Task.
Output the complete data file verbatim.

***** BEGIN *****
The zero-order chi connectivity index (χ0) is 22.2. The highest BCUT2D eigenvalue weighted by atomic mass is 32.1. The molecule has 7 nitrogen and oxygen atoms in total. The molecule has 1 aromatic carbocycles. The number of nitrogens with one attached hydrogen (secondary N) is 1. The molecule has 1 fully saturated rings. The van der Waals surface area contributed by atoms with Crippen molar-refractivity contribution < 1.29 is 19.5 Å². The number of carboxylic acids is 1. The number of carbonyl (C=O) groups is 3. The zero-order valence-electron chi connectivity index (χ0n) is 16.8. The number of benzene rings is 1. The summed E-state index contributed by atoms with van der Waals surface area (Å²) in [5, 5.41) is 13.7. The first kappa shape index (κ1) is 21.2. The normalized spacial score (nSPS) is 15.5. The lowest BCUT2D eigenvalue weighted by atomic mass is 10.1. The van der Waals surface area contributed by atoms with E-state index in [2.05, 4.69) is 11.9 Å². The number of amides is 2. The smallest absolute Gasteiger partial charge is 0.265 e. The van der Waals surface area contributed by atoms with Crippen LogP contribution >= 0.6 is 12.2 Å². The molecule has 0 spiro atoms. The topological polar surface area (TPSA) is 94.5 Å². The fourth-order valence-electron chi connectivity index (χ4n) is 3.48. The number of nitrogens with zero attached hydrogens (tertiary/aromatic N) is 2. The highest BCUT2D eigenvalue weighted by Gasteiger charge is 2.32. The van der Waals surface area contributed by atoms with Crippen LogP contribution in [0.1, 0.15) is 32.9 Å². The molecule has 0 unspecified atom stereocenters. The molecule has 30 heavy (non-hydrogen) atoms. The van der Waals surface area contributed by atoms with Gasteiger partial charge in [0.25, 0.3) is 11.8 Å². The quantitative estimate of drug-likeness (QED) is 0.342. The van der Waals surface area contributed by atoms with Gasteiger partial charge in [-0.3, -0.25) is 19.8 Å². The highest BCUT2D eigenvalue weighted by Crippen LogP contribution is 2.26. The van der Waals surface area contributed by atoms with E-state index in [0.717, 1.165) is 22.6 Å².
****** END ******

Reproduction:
The zero-order chi connectivity index (χ0) is 22.2. The highest BCUT2D eigenvalue weighted by atomic mass is 32.1. The molecule has 7 nitrogen and oxygen atoms in total. The molecule has 1 aromatic carbocycles. The number of nitrogens with one attached hydrogen (secondary N) is 1. The molecule has 1 fully saturated rings. The van der Waals surface area contributed by atoms with Crippen molar-refractivity contribution < 1.29 is 19.5 Å². The number of carboxylic acids is 1. The number of carbonyl (C=O) groups is 3. The zero-order valence-electron chi connectivity index (χ0n) is 16.8. The number of benzene rings is 1. The summed E-state index contributed by atoms with van der Waals surface area (Å²) in [5, 5.41) is 13.7. The first kappa shape index (κ1) is 21.2. The normalized spacial score (nSPS) is 15.5. The lowest BCUT2D eigenvalue weighted by atomic mass is 10.1. The van der Waals surface area contributed by atoms with E-state index in [2.05, 4.69) is 11.9 Å². The number of amides is 2. The smallest absolute Gasteiger partial charge is 0.265 e. The van der Waals surface area contributed by atoms with Crippen LogP contribution >= 0.6 is 12.2 Å². The molecule has 0 spiro atoms. The topological polar surface area (TPSA) is 94.5 Å². The fourth-order valence-electron chi connectivity index (χ4n) is 3.48. The number of nitrogens with zero attached hydrogens (tertiary/aromatic N) is 2. The highest BCUT2D eigenvalue weighted by Gasteiger charge is 2.32. The van der Waals surface area contributed by atoms with Crippen LogP contribution in [0.1, 0.15) is 32.9 Å². The molecule has 0 unspecified atom stereocenters. The molecule has 30 heavy (non-hydrogen) atoms. The van der Waals surface area contributed by atoms with Gasteiger partial charge in [0.25, 0.3) is 11.8 Å². The quantitative estimate of drug-likeness (QED) is 0.342. The van der Waals surface area contributed by atoms with Gasteiger partial charge in [-0.3, -0.25) is 19.8 Å². The highest BCUT2D eigenvalue weighted by Crippen LogP contribution is 2.26. The van der Waals surface area contributed by atoms with E-state index in [0.717, 1.165) is 22.6 Å².